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Is business model innovation part of your innovation strategy?

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Is business model innovation part of your innovation strategy?

Today’s leaders feel under pressure to continuously innovate. Decisions must be made often and quickly to contend with continuous change and disruption, and supporting data is often unclear – making it hard to discern cause and effect. More than ever, leaders must operate in an environment that is characterised by the following four features:

  • Volatility – economic and industry shocks occur more often meaning there is less opportunity for steady state conditions to prevail.
  • Uncertainty – it is increasingly difficult to predict the direction of shocks and how they will impact the strategy, business performance and day-to-day operations.
  • Complexity – due to technological advancements everything is more interlinked and inter-related, making it more difficult to understand the cause and effect relationships between events.
  • Ambiguity – information and data is plentiful, yet it is increasingly difficult to determine a source of truth that completely validates any one particular direction.

To overcome these factors and thrive, you need to develop and sustain ‘strategic agility’ [1]. This has three essential capabilities which must be present and must mutually reinforce one another:

Strategic agility

Innovative business models sustain strategic agility

It is critical to constantly renew and reinvent to sustain success in this complex and fast-moving world. As business models are being disrupted in increasingly frequent cycles, leaders face the challenge of delivering upon two separate (and at times conflicting) priorities at the same time – with each priority demanding different leadership, culture and capabilities. Leaders need to:

  • improve the efficiency of delivery of core products and services to customers; and
  • experiment with new products and services in new markets that will deliver future growth.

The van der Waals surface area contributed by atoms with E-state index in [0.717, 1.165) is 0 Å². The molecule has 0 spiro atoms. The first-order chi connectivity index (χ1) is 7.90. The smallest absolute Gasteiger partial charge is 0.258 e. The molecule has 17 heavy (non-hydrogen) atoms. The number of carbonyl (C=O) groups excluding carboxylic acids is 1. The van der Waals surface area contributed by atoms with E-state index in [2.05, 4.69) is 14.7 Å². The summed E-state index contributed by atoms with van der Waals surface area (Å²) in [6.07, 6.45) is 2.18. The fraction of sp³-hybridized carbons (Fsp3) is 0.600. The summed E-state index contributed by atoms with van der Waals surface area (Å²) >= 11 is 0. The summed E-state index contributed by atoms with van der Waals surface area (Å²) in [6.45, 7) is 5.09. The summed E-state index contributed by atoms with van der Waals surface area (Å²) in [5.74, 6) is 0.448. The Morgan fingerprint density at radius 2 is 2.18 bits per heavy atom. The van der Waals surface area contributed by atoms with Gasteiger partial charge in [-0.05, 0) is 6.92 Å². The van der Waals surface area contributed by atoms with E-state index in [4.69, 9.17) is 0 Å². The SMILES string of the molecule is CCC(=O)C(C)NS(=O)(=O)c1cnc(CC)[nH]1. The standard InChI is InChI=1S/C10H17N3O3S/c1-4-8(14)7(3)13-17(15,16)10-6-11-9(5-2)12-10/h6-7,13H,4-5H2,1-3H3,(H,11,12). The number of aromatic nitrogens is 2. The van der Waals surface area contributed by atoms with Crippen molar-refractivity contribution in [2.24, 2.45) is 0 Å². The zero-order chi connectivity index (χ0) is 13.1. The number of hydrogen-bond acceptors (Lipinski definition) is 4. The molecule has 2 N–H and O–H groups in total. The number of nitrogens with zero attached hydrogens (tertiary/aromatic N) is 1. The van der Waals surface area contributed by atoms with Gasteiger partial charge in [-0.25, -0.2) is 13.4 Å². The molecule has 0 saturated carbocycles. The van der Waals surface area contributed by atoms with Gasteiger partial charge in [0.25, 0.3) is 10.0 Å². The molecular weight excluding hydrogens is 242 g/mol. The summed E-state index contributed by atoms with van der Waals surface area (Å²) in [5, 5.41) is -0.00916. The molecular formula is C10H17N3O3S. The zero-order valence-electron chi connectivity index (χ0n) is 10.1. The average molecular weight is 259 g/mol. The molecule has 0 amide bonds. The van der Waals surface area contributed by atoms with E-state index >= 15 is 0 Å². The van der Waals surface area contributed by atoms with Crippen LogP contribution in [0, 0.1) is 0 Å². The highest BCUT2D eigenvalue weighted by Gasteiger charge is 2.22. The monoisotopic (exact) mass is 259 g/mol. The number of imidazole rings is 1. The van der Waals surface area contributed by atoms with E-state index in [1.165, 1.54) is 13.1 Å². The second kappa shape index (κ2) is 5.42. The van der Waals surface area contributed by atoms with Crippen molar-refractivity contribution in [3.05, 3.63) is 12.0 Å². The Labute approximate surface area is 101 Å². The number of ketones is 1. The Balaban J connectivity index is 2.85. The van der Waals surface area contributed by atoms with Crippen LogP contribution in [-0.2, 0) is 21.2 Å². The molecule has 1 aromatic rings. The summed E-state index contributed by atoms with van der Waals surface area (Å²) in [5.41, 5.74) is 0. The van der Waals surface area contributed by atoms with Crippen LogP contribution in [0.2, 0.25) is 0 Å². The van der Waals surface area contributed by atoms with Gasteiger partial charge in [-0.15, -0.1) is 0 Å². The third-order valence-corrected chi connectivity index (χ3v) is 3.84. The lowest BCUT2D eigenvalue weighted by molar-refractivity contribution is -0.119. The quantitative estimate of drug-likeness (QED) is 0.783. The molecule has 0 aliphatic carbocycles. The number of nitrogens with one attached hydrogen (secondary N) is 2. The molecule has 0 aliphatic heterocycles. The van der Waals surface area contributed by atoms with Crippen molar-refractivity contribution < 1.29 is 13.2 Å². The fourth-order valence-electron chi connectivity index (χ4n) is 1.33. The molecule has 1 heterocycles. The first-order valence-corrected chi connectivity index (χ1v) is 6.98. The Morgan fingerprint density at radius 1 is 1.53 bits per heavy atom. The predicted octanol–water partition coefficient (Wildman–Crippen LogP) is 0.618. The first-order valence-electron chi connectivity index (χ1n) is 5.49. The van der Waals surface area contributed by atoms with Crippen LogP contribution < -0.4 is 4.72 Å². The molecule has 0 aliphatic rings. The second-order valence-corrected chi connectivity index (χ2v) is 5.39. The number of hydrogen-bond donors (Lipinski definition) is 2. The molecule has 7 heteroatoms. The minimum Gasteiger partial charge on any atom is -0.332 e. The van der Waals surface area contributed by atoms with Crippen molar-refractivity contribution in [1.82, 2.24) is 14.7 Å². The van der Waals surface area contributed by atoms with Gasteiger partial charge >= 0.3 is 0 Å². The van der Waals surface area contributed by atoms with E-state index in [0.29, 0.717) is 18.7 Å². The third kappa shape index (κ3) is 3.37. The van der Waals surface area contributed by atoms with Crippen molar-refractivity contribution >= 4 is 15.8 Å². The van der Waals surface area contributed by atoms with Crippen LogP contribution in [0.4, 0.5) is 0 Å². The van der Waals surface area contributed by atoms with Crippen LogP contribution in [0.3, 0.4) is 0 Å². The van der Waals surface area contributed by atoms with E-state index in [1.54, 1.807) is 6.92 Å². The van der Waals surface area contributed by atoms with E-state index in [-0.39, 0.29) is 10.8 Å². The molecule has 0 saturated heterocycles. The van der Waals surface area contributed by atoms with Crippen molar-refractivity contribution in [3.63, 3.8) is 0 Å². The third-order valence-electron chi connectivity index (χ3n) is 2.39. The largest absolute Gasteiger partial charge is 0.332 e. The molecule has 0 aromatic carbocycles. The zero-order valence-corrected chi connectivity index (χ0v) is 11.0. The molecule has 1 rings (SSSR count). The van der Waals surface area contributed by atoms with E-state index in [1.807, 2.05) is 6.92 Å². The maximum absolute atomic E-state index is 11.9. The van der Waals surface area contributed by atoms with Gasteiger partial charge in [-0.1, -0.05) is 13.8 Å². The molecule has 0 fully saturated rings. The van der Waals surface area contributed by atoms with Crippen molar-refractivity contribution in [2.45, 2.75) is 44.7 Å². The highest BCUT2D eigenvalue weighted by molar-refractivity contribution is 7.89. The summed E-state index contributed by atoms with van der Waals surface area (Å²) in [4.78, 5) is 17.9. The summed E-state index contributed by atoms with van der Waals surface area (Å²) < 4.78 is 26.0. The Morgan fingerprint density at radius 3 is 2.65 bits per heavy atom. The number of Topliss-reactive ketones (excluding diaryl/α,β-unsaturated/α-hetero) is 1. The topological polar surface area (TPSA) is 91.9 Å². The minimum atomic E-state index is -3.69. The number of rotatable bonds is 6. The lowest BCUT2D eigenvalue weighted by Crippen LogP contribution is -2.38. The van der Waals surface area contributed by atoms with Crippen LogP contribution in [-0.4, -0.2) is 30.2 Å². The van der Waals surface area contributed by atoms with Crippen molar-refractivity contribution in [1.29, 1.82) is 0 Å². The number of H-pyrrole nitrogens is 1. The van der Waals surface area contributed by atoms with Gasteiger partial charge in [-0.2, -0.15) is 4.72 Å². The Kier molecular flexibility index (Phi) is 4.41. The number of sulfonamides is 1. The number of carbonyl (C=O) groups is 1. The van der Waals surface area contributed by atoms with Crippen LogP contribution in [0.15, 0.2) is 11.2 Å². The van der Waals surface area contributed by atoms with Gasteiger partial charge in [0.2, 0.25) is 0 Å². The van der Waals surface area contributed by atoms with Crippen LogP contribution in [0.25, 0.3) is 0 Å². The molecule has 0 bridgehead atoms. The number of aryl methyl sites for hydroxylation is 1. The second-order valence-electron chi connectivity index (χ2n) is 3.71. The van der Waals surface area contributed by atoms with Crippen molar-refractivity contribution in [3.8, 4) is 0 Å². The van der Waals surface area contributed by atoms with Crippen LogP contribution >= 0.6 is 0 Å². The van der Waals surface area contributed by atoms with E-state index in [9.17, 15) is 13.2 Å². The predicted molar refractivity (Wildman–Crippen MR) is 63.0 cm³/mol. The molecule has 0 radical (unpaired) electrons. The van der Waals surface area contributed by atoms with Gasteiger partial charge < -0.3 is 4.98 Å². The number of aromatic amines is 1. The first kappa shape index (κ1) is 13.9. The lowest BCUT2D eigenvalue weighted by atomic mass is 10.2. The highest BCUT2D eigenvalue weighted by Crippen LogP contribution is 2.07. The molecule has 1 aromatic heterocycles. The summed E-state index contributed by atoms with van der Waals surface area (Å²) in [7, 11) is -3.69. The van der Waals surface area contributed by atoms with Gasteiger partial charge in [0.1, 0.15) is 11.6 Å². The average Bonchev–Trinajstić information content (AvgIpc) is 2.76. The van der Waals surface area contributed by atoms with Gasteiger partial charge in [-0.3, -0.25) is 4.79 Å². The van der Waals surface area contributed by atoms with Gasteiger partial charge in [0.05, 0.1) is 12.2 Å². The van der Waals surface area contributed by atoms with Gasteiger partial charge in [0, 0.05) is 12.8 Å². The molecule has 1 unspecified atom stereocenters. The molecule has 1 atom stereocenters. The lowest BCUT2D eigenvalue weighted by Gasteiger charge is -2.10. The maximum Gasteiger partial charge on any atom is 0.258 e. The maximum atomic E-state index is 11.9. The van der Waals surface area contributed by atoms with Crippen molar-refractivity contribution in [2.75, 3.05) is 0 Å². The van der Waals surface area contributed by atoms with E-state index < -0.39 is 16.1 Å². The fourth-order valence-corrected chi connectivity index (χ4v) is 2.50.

Business model innovation can address both of these needs. Changes to how products and services are delivered to customers can drive efficiency and create sustainable advantage now, as well as deliver growth into the future. Business model changes can also be invisible to competitors and therefore hard to copy. Meanwhile, new business models are essential to the successful delivery of new products and services and entry into new markets.

Nous recently worked with a large national service provider that was undergoing significant digital and customer focussed transformation. The organisation was attempting to bring long term material change to its service mix and implement digital improvements to current services, in response to increased competition. We set up a cross-functional ‘sprint’ team to develop, test and validate new, ‘big bet’ opportunities that could transform existing services in the future. This approach minimised friction for staff while balancing current operations and future growth. The result was the development of a new Customer Relationship approach that will increase acquisition through the referral pathway and retention during customer on boarding.

Innovative and agile business models are a doorway to success in a complex, dynamic and often uncertain environment. They allow organisations to achieve a balance between efficiency and experimentation, and enable success in the short and long term. Paying attention to how well business models are working and exploring new potential can also help leaders navigate the volatility, uncertainty, complexity and ambiguity of the modern business environment.

Get in touch to discuss how business model innovation fits into your strategy, or read this article to learn more about practical initiatives that can help you innovate your business model now.

 

[1] Yves Doz, Mikko Kosonen "Fast Strategy: How strategic agility will help you stay ahead of the game" 2008

Tags: business model, innovation